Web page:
GE China capitalizes on environmentally-efficient products
According to GE China President and Chief Executive Officer Mark Norbom, China is in the process of evolving from a low-quality product manufacturing center into a high-quality one, in which he sees vast market potential by bringing into the nation his company's environmentally-efficient products and services.
"If you look at some of the measurements, such as the purchasing managers' index, they are all heading in the right direction, with China's exports rising for the first time in December. So now I can absolutely see a recovery starting to happen in the manufacturing sector of China," he said in an exclusive interview with China Daily.
"Like Japan, which started initially as a low-cost product base globally, China is moving towards better and higher quality product manufacturing a leader in technology development and research."
US conglomerate GE is viewing China not only as a manufacturing hub and sourcing center but also as a base for product innovation and research and development (R&D). Last year it spent 4.5 billion U.S. dollars on product sourcing in China.
So far, among the 13,000 people GE employs in China, 2,000 are focused on R&D and product innovation.
For example, the company developed a new near-shore wind turbine specially for the Chinese market.
Norbom hailed China's 4-trillion yuan economic stimulus plan as "well-targeted" and "fast to the market".
He said: "You can judge it from the annual GDP growth of 8.7 percent China obtained last year. That speaks for a success." He forecast the nation's economy could grow faster at 9 to 10 percent in 2010.
He said all of GE's infrastructure business in China had seen an increase in opportunities.
In addition, because part of the stimulus program was targeted towards technology, particularly in environmental areas, it benefited Ecomagination, a business initiative GE launched in May 2005, to address worldwide environmental challenges. This involved launching more than 80 products and services focused on being environmentally efficient in areas such as clean coal, water treatment and the wind business.
GE pledged to increase the revenues in its Ecomagination drive to more than 25 billion dollars by 2012, and double its R&D spending to 1.5 billion dollars per year on environmental projects.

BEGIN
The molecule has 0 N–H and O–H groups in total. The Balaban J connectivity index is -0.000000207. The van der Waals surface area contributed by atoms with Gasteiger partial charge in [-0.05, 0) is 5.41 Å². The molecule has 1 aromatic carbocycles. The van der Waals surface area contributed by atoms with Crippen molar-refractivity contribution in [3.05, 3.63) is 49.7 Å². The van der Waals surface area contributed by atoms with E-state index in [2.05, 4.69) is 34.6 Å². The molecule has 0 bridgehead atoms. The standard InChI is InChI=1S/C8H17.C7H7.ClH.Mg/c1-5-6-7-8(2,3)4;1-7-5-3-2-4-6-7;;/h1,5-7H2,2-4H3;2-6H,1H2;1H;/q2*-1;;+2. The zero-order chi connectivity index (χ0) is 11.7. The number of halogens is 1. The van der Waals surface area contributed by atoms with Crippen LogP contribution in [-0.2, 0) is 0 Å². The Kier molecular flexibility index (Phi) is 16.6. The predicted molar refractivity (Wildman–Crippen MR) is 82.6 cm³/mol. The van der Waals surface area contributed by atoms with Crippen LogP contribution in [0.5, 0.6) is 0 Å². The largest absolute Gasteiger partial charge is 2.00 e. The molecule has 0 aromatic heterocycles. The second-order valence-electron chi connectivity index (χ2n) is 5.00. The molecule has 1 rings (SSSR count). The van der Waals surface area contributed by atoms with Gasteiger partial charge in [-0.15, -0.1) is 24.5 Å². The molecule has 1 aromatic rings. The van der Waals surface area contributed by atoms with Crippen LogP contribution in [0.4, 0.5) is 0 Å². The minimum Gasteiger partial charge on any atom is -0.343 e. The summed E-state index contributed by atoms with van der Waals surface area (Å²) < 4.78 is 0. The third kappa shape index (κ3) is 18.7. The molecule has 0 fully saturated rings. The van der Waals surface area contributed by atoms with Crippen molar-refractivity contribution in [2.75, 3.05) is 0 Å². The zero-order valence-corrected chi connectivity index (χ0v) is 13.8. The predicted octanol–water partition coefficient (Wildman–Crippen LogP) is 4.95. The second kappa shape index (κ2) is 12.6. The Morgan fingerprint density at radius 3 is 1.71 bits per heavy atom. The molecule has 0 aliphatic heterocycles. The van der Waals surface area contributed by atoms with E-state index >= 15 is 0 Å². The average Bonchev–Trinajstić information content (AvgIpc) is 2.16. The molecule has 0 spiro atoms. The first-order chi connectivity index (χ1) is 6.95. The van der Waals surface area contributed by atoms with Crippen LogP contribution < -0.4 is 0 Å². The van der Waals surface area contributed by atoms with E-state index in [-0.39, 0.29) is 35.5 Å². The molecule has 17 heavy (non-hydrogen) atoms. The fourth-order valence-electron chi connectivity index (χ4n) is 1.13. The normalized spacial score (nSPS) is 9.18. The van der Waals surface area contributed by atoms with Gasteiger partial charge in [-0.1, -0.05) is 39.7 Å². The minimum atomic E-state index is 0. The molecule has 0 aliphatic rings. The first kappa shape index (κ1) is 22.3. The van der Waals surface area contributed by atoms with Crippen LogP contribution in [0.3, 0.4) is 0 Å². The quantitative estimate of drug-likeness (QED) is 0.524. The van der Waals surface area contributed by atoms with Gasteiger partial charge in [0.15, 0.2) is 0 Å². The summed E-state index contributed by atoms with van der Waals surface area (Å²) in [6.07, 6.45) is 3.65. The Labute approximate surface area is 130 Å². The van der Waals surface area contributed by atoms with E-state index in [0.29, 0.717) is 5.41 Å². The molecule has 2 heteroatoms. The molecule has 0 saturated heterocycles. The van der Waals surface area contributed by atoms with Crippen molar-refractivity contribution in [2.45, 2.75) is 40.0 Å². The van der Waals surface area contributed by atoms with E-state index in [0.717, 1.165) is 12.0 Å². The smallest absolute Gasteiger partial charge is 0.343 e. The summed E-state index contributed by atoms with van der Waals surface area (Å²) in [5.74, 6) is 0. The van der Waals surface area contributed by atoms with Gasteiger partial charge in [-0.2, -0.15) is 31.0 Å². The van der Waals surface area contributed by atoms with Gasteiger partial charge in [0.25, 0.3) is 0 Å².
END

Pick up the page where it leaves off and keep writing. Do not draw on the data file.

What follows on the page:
It also vowed to reduce greenhouse gas emissions, make water usage in its internal business operations more efficient, and help improve public awareness "to make sure everybody becomes more aware of the need for environmentally-efficient products".
Last year, revenues from Ecomagination products sold in China reached 953 million U.S. dollars, ranging across products such as the world's most environmentally efficient aircraft engines to energy and water treatment equipment.
In his view, there is no "offsetting" between obtaining higher GDP growth and cutting pollution because of the tremendous economic boost globally in the area of green technology development.
"I think the biggest way to balance these two goals is to put a big focus on developing environmental technology and products. Entering into partnership with GE will help accelerate such efforts," he said.
"We have a lot of technologies and we are ready to bring them in by working with industry-leading Chinese companies. It's our objective to work with them to go after the China market and go global together," he said.
For example, the company is working with the China South Rail Group and China's Ministry of Railways to go after locomotive engine production, and tapping potentially high-speed rail opportunities in the US.
It has also worked with China's State Grid Corp on the transmission and distribution side of Smart Grid applications.
GE also signed an agreement with Shenhua Group to work on clean coal projects together.
In the aviation sector, GE signed an agreement in December last year with AVIC to build avionic products, potentially targeting China's C919 jumbo jets.
It is also working with Shenyang Blower Works Group (SBW) in the area of oil, gas and pipeline compression equipment.
Clean coal is one area GE is interested in. Currently more than three-quarters of China's energy consumption is coal-based and it is the biggest cause of greenhouse gas emissions in the country.
With China not moving away from coal any time soon, how to address the problem of emissions is posing a big problem for the nation.
GE offers a "gasfication" technology, which turns coal into gases and burns them in an efficient manner, rather than just burning the coal. With its leading technology in clean coal, GE has applied gasfication technology through licensing agreements with 40 power and coal-chemical facilities in China.
Looking forward, Norbom said there was one exciting area that he wanted to promote in China. It involves bundling all the GE products and services together and providing integrated packages to cities seeking greener, more sustainable development, instead of going after individual industrial projects.
Through all these innovative products and services, the business for GE in China may grow at a range between 20 to 25 percent in 2010 because "our portfolio of products fits well with what China needs today".
GE obtained a sales growth of 18 percent last year in China, with its mainstream infrastructure business rising by 26 percent.